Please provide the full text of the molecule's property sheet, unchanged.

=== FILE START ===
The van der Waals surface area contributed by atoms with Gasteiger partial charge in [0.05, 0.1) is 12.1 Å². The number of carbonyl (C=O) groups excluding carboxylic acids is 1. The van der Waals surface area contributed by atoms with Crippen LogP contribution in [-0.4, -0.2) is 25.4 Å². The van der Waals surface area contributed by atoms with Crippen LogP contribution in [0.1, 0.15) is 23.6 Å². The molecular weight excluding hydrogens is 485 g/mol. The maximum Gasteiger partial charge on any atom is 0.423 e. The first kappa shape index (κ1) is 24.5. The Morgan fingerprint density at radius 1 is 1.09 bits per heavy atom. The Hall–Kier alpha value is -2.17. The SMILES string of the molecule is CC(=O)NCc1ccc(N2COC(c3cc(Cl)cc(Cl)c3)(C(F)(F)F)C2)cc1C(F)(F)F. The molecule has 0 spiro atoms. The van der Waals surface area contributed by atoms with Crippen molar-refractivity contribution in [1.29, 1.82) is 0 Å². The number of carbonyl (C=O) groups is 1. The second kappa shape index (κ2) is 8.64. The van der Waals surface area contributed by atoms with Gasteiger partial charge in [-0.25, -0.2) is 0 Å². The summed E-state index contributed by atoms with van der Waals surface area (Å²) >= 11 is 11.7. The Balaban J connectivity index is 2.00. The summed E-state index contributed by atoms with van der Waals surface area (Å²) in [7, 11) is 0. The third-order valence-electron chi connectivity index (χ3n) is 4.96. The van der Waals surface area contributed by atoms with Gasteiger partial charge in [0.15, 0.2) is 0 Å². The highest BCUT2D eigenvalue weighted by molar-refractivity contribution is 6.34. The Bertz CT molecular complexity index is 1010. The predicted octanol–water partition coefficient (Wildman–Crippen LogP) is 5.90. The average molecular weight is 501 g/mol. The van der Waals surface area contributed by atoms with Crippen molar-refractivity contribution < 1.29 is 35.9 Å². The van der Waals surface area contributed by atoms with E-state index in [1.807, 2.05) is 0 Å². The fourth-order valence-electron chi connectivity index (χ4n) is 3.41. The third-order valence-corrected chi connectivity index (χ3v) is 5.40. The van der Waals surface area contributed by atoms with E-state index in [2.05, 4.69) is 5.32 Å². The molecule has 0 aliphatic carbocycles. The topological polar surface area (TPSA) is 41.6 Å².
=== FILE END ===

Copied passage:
The van der Waals surface area contributed by atoms with Gasteiger partial charge in [0.05, 0.1) is 12.1 Å². The number of carbonyl (C=O) groups excluding carboxylic acids is 1. The van der Waals surface area contributed by atoms with Crippen LogP contribution in [-0.4, -0.2) is 25.4 Å². The van der Waals surface area contributed by atoms with Crippen LogP contribution in [0.1, 0.15) is 23.6 Å². The molecular weight excluding hydrogens is 485 g/mol. The maximum Gasteiger partial charge on any atom is 0.423 e. The first kappa shape index (κ1) is 24.5. The Morgan fingerprint density at radius 1 is 1.09 bits per heavy atom. The Hall–Kier alpha value is -2.17. The SMILES string of the molecule is CC(=O)NCc1ccc(N2COC(c3cc(Cl)cc(Cl)c3)(C(F)(F)F)C2)cc1C(F)(F)F. The molecule has 0 spiro atoms. The van der Waals surface area contributed by atoms with Crippen molar-refractivity contribution in [1.29, 1.82) is 0 Å². The number of carbonyl (C=O) groups is 1. The second kappa shape index (κ2) is 8.64. The van der Waals surface area contributed by atoms with Gasteiger partial charge in [-0.25, -0.2) is 0 Å². The summed E-state index contributed by atoms with van der Waals surface area (Å²) >= 11 is 11.7. The Balaban J connectivity index is 2.00. The summed E-state index contributed by atoms with van der Waals surface area (Å²) in [7, 11) is 0. The third-order valence-electron chi connectivity index (χ3n) is 4.96. The van der Waals surface area contributed by atoms with Gasteiger partial charge in [0.15, 0.2) is 0 Å². The highest BCUT2D eigenvalue weighted by molar-refractivity contribution is 6.34. The Bertz CT molecular complexity index is 1010. The predicted octanol–water partition coefficient (Wildman–Crippen LogP) is 5.90. The average molecular weight is 501 g/mol. The van der Waals surface area contributed by atoms with Crippen molar-refractivity contribution < 1.29 is 35.9 Å². The van der Waals surface area contributed by atoms with E-state index in [1.807, 2.05) is 0 Å². The fourth-order valence-electron chi connectivity index (χ4n) is 3.41. The third-order valence-corrected chi connectivity index (χ3v) is 5.40. The van der Waals surface area contributed by atoms with E-state index in [2.05, 4.69) is 5.32 Å². The molecule has 0 aliphatic carbocycles. The topological polar surface area (TPSA) is 41.6 Å².